GA is right when he says to shoot both guns, as YOUR opinion is the only one that matters in the end. Neither of these weapons will fall apart on you (although you will have to take better care of the Sig to ensure it doesn't rust...especially if you are in a damp environment), and will perform quite well.

    My personal preference is with the Sig. The Ohio Highway Patrol just concluded an exhausting test of weapons, and the Sig 226 in .40 was #1, followed by the 229 in the #2 slot. Not sure how the Glock faired, but it performed at an acceptable level, IIRC (although nowhere near the score the Sigs had). I don't have a link to that test, but it has been mentioned in several Law Enforcement Gun Magazines.

    I would also suggest that you look at the P226. It's a larger framed gun that is best suited for duty carry. You shouldn't turn yourself off to the 9mm either. It has its own set of strengths, although many people mistakenly view it as a whimp round.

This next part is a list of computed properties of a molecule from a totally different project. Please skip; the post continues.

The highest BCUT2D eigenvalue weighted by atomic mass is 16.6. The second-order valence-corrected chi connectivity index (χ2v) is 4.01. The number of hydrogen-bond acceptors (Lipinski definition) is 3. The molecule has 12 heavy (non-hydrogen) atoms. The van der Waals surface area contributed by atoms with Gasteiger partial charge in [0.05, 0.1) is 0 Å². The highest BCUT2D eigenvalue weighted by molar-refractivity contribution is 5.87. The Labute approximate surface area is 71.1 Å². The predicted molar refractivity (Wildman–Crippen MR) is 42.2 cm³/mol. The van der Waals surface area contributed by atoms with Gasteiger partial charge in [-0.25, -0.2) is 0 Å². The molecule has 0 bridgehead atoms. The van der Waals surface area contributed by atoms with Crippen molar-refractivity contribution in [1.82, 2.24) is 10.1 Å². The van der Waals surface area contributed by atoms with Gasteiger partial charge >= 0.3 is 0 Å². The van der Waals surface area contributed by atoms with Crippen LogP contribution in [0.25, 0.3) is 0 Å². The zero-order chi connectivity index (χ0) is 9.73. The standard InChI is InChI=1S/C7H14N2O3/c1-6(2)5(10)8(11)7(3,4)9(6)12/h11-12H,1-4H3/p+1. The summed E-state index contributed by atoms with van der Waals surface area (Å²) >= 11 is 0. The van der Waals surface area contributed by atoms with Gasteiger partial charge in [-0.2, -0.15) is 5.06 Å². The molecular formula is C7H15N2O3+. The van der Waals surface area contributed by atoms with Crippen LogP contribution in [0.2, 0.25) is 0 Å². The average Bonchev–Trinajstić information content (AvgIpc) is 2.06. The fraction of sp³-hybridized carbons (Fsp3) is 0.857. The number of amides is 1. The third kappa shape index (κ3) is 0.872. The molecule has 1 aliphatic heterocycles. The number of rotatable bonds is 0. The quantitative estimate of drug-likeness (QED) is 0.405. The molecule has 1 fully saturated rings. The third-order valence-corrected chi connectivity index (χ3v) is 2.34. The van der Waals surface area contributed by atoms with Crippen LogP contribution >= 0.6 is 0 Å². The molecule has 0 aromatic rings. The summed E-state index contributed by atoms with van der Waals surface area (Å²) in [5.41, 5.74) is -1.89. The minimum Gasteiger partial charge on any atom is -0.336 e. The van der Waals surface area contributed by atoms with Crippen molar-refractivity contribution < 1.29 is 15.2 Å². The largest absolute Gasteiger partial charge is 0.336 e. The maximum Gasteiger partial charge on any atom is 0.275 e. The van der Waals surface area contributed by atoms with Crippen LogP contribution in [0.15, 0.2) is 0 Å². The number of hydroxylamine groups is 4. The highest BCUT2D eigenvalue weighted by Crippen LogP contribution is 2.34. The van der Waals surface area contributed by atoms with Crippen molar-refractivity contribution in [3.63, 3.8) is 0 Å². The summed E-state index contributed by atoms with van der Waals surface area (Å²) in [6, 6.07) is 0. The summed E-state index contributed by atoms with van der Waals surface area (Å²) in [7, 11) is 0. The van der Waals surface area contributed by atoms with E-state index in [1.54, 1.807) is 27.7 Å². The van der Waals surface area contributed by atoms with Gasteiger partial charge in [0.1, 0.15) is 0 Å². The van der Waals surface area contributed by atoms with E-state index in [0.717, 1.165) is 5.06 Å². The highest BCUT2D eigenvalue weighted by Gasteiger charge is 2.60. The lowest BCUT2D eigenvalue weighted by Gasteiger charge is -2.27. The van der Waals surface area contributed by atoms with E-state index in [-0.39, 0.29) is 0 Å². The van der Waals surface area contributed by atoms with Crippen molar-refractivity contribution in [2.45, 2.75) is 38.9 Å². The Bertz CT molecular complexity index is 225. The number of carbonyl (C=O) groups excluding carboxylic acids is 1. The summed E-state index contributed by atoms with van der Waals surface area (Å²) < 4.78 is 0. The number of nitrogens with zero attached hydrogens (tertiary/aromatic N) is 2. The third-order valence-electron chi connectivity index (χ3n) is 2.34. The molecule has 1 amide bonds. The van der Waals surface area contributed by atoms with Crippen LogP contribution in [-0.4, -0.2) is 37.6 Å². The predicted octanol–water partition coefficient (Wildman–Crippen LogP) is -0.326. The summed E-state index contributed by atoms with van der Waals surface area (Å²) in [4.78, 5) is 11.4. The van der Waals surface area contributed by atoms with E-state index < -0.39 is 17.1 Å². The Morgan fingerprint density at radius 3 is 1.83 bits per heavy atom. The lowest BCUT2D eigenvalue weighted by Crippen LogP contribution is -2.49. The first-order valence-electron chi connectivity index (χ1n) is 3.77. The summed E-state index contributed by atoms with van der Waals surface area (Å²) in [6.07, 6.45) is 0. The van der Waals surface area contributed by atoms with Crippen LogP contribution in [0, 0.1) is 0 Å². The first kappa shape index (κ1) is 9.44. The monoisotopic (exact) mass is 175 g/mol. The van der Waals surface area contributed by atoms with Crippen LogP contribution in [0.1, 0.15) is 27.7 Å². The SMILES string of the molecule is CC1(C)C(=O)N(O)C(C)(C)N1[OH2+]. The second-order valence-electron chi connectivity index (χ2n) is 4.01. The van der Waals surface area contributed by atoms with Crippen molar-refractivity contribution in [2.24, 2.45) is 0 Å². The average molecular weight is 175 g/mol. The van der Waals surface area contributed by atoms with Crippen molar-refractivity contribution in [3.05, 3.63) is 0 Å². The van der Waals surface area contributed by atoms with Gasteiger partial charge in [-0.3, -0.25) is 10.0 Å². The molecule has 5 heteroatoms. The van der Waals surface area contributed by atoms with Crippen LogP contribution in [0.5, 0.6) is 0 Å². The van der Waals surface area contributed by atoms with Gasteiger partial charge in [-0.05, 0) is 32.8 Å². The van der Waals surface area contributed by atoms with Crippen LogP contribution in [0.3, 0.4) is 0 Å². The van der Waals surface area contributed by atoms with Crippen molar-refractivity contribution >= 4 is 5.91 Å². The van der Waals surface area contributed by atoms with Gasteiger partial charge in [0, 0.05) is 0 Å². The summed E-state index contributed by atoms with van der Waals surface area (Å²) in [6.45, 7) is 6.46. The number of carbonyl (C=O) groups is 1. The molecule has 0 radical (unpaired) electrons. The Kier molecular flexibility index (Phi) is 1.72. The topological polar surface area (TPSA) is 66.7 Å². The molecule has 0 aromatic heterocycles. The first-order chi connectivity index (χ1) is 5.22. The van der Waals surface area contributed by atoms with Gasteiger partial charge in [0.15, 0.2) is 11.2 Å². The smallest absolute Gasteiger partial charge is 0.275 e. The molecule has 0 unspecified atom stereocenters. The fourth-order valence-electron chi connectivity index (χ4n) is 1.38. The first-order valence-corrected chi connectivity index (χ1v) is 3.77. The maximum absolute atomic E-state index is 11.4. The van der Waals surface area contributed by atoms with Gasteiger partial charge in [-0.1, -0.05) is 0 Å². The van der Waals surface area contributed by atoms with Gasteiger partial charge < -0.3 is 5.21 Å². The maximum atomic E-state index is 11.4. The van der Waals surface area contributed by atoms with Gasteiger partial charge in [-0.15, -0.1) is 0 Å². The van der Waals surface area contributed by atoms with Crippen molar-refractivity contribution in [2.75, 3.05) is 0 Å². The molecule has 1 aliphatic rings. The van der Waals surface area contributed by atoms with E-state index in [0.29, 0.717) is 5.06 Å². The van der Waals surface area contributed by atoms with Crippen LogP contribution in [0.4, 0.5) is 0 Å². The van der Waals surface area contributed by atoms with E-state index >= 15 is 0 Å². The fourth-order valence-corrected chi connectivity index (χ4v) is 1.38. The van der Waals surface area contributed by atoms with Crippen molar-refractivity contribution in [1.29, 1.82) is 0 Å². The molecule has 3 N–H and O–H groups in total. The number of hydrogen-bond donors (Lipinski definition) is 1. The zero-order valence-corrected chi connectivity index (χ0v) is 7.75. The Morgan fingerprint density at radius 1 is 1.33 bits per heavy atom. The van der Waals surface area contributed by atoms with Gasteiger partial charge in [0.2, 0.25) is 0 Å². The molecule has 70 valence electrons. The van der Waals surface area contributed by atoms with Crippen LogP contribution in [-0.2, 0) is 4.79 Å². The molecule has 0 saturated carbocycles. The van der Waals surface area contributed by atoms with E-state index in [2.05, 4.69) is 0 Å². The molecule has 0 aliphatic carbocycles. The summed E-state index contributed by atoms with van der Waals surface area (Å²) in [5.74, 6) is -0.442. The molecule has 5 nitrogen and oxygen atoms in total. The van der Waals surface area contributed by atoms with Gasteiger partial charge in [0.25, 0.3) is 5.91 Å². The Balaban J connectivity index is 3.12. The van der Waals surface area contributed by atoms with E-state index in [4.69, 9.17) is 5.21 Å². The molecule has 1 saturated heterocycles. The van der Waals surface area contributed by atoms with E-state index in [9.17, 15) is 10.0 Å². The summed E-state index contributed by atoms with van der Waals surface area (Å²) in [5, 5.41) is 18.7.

Good luck in your decision...the most important thing is to buy the weapon that feels best in YOUR hands, not what we like.

  4. #4
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    I am required to carry an issued P226 Sig Saur 9mm pistol. It has never jammed and is reasonably accurate. I am extremely comfortable with it and can shoot it blindfolded (don't try this folks).

    I own a small Glock .40 caliber, but have only shot it once. Consequently, I don't know it like the back of my hand. It seemed to be more accurate than my Sig Saur P226. I am impressed with the non-rusting, durable plastic components. I have also heard so many favorable things about the Glock that I wish we were issued them. I would love to train with one.

  5. #5
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    Originally posted by me again:
    I am required to carry an issued P226 Sig Saur 9mm pistol. It has never jammed and is reasonably accurate.
    I can't quite do it yet, but I have heard of people getting 2" groups with their 226 at 50 yards. I can only get 5". If your P226 can't perform like this, then there is something wrong with your gun. As good as Glocks are, it shouldn't be as accurate as a Sig...especially a 'small' .40.